Fighting Fires Without Falling: Effects of Equipment Design and Fatigue on Firefighter's Balance and Gait

Karl S. Rosengren, Elizabeth T. Hsiao-Wecksler, Gavin Horn

Research output: Contribution to journalArticlepeer-review

Abstract

Slips, trips, and falls are a major cause of firefighter injuries. We examine how factors associated with the individual firefighter, specific tasks involved in firefighting, and the environment relate to the incidence of slips, trips, and falls. We also review our own research examining how aspects of firefighting gear and fatigue influence the balance and gait of firefighters performing common fire fighting tasks. Our results suggest that larger, heavier air cylinders that are part of the Self Contained Breathing Apparatus (SCBA) is associated with declines in balance and gait performance. Unfortunately, many firefighting departments use these heavier cylinders because they are inexpensive. We also found that wearing personal protective equipment decreases standard gait parameters associated with poorer overall gait performance. Fatigue induced by twenty minutes of simulated firefighting activity lead to an increase in movement errors that may increase slip, trip and fall risk. The importance of studying perception and action in real world tasks is discussed.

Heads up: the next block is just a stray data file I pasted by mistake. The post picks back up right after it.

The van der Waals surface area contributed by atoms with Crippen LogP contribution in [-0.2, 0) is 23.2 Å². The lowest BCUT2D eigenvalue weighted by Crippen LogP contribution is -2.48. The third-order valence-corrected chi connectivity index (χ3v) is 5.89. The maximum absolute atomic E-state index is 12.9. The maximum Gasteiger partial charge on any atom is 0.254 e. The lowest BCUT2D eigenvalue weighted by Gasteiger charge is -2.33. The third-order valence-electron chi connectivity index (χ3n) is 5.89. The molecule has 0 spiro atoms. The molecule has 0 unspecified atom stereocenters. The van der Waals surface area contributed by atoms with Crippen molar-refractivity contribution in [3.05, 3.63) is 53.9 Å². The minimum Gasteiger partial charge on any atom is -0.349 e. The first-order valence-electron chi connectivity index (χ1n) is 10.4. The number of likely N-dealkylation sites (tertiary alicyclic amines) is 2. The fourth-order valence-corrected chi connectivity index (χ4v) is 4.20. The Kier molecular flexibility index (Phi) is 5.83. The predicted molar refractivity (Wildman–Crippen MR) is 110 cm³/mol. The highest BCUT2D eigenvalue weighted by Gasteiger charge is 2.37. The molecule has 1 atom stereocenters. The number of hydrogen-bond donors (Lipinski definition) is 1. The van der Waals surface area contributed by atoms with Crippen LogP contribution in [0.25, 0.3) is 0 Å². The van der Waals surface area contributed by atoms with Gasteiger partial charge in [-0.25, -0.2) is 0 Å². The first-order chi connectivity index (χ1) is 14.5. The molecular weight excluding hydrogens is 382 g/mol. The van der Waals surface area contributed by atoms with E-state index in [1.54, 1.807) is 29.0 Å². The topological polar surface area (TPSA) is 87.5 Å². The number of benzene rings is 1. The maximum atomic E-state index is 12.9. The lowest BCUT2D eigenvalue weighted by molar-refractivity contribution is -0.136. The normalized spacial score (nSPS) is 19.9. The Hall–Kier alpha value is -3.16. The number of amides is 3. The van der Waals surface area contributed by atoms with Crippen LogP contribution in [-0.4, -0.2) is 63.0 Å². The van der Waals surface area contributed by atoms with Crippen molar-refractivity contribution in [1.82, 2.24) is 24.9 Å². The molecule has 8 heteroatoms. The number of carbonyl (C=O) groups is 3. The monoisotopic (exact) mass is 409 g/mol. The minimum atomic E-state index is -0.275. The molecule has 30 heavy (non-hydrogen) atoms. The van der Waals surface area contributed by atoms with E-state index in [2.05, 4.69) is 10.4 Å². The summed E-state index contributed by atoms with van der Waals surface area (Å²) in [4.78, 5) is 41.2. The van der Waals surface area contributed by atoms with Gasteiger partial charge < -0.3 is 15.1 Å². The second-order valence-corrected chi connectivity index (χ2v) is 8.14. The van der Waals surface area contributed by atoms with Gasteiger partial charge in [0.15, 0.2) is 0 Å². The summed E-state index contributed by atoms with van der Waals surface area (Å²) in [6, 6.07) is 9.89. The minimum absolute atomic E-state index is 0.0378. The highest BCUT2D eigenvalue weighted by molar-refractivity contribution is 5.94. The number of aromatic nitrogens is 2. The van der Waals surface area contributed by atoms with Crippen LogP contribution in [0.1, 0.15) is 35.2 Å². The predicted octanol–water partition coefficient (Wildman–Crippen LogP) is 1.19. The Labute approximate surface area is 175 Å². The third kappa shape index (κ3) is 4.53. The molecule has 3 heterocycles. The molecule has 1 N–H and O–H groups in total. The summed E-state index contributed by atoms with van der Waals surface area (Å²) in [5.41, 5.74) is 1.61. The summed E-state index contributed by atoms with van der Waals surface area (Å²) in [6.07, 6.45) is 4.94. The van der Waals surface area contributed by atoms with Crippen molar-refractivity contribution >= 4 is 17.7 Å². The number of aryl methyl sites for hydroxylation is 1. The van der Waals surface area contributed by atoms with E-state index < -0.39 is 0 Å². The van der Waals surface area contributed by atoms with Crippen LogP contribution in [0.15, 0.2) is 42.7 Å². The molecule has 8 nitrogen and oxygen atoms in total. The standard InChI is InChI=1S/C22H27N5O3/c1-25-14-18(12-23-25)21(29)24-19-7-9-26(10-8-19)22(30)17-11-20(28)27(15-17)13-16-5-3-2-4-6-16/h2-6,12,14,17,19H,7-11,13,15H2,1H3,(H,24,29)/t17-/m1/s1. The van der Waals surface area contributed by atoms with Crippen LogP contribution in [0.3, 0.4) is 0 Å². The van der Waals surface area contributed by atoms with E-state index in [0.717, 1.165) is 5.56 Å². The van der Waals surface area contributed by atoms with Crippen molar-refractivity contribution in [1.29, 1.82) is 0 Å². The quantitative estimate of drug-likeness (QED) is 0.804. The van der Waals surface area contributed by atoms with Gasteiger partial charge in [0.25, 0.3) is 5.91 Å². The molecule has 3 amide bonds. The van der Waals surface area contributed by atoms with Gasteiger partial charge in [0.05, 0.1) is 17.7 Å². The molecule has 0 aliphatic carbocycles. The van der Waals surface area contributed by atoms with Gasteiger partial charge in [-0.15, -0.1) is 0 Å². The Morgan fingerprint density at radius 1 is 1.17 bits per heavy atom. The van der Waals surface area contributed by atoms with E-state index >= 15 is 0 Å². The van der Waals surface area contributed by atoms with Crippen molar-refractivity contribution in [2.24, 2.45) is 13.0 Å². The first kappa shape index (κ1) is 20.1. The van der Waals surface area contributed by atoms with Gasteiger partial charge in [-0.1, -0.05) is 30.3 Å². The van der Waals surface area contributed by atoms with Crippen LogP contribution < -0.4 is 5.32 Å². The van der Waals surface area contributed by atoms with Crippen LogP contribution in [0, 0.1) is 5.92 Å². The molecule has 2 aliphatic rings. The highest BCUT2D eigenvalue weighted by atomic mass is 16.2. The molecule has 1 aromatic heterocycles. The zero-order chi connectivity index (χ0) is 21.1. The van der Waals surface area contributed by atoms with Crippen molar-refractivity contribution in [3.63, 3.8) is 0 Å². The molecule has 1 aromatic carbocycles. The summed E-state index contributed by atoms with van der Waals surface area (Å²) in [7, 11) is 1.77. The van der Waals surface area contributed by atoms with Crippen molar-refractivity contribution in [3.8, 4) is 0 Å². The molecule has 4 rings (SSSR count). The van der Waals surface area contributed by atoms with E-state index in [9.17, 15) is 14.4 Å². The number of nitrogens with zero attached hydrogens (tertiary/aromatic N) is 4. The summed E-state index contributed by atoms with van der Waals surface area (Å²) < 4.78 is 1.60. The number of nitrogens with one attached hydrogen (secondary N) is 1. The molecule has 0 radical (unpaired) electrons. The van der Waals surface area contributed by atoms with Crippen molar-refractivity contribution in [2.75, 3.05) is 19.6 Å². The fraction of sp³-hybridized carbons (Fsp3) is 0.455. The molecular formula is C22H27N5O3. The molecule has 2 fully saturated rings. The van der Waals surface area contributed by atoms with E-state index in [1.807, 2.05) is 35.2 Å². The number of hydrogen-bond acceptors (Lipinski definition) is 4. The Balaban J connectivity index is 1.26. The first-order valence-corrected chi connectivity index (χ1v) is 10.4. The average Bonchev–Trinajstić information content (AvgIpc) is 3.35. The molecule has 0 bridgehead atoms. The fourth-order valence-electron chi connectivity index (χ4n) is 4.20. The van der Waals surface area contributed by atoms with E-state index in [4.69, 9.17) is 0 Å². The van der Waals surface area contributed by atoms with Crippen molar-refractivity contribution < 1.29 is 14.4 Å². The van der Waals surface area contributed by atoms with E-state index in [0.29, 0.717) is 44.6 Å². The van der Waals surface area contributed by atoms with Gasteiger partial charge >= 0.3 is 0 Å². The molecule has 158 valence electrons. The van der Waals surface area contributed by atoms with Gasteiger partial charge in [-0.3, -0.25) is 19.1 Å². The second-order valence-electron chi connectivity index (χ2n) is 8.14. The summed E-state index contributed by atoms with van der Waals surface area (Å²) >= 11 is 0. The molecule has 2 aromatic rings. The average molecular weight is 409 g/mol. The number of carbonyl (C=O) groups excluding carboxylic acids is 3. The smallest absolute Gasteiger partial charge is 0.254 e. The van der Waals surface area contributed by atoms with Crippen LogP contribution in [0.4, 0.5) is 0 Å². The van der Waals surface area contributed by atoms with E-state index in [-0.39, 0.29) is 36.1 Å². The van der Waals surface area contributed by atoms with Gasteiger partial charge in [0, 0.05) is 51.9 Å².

Original languageEnglish (US)
Pages (from-to)167-175
Number of pages9
JournalEcological Psychology
Volume26
Issue number1-2
DOIs
StatePublished - Apr 2014

ASJC Scopus subject areas

  • Social Psychology
  • Computer Science(all)
  • Ecology, Evolution, Behavior and Systematics
  • Experimental and Cognitive Psychology

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